“You don’t need to be on antidepressants.”
The person who said this to me long ago had no idea how presumptuous it was. He also didn’t know how dangerous such a statement could be.
There’s something people who don’t suffer from depression and anxiety (and some who do) need to know: we are very good at faking it. If we were better at showing our true emotions in public, we’d likely not have problems in the first place. We are terrified of people learning the truth, terrified that we’d lose control and lose that last semblance of respect that we possessed.
Many of us try to solve our problems on our own or even just surrender to the belief of hopelessness. The second group lead a kind of living suicide; they are living, but there’s no life. It takes great strength to expose ourselves to a health professional for therapy and, yes, for medications.
There is a great stigma in our society against therapy, especially drug therapy for depression and anxiety. While some might benefit from this “pull yourself up from your bootstraps” approach to mental health, to those it doesn’t help, it only serves to push them further backwards. Years ago, I would listen to these opinions and go off the medication. They would become some of the worst years of my life, fueled further by my sense of worthlessness and failure by not being able to live up to this ideal.
The truth is that I need medicine. I take Effexor because my brain doesn’t process neurotransmitters correctly. I also take Singulair because my lungs don’t function properly and Synthroid because my thyroid produces the wrong levels of hormones. Does this make me a bad person? Does this make me weak?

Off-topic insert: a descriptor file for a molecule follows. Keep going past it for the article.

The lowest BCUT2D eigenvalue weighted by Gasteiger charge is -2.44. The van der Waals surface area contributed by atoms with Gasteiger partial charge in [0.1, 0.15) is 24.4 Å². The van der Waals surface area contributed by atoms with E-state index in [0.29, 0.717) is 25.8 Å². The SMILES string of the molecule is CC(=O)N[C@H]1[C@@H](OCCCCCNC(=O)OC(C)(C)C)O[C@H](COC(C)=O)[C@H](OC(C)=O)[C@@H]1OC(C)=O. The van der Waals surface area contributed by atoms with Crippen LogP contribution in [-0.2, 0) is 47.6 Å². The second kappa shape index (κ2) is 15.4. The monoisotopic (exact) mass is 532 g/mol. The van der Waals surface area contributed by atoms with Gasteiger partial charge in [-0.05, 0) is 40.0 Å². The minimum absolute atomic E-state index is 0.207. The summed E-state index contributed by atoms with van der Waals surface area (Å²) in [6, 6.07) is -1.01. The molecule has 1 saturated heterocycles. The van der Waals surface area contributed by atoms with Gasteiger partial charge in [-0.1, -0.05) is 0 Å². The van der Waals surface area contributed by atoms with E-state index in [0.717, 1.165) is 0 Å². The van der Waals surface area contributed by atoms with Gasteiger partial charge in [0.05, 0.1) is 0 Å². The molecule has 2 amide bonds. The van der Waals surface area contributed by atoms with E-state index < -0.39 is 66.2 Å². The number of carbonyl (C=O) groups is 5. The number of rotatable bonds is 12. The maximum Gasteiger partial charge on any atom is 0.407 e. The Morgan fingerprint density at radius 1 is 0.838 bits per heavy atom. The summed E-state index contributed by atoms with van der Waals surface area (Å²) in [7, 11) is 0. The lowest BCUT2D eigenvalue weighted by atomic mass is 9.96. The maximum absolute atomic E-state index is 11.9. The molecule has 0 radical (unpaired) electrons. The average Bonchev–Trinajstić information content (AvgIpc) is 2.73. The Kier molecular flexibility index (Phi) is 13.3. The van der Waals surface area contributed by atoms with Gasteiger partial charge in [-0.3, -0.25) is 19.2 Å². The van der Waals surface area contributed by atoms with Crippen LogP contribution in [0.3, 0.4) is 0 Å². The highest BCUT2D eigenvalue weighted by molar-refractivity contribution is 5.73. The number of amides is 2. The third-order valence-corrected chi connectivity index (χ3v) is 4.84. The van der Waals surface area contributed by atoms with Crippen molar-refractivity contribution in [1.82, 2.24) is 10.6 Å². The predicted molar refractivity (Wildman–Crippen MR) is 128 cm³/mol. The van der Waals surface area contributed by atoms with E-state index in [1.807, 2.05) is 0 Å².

How ridiculous would it be for someone to tell me, “You don’t need Singulair, your lungs work just fine on their own.”? Why do people feel it is acceptable to say that about my Effexor?
Let me use the analogy of a runaway car to show what medicine does for me.
Imagine there’s a car sitting idle on a slight slope. A gust of wind knocks something heavy that disengages the parking break and lands on the gas pedal. The car shoots off down the hill and you are unable to catch up to it. You watch as it careens on, hoping it runs out of gas or hits something before someone gets hurt.
That’s what an emotional trigger was like for me when I wasn’t on medicine. I was always a little on edge, but when a trigger came along, my panic center received a full burst of fuel and spun out of control. I couldn’t do anything. I was powerless until it ran its course.
Now, imagine the same car except there’s no fuel in the tank. When the heavy object disengages the break, the car starts to roll, but slowly. You’re now able to catch up to the car and park it properly. No harm, no foul.
That’s what medicine does for me. It drains the gas from my panic center and allows me to address the situation. I’m still able to feel. I’m still able to act, but now I have the ability to stop the runaway car.
That is where therapy comes in. Therapy teaches me how to catch the car. Therapy conditions me so that I can respond quicker. Eventually, therapy teaches me that I don’t have to leave the car in idle, that I can park it like normal people do.
Are there people taking antidepressants who don’t need them? Sure, just like there are 20 year-olds who take Viagra just for that added effect. Does that mean everyone does that? No, they just probably aren’t as vocal about such a private problem.
Take care of yourself. Don’t let others’ ignorance stop you. Do what you need to do to get better, that is what is most important.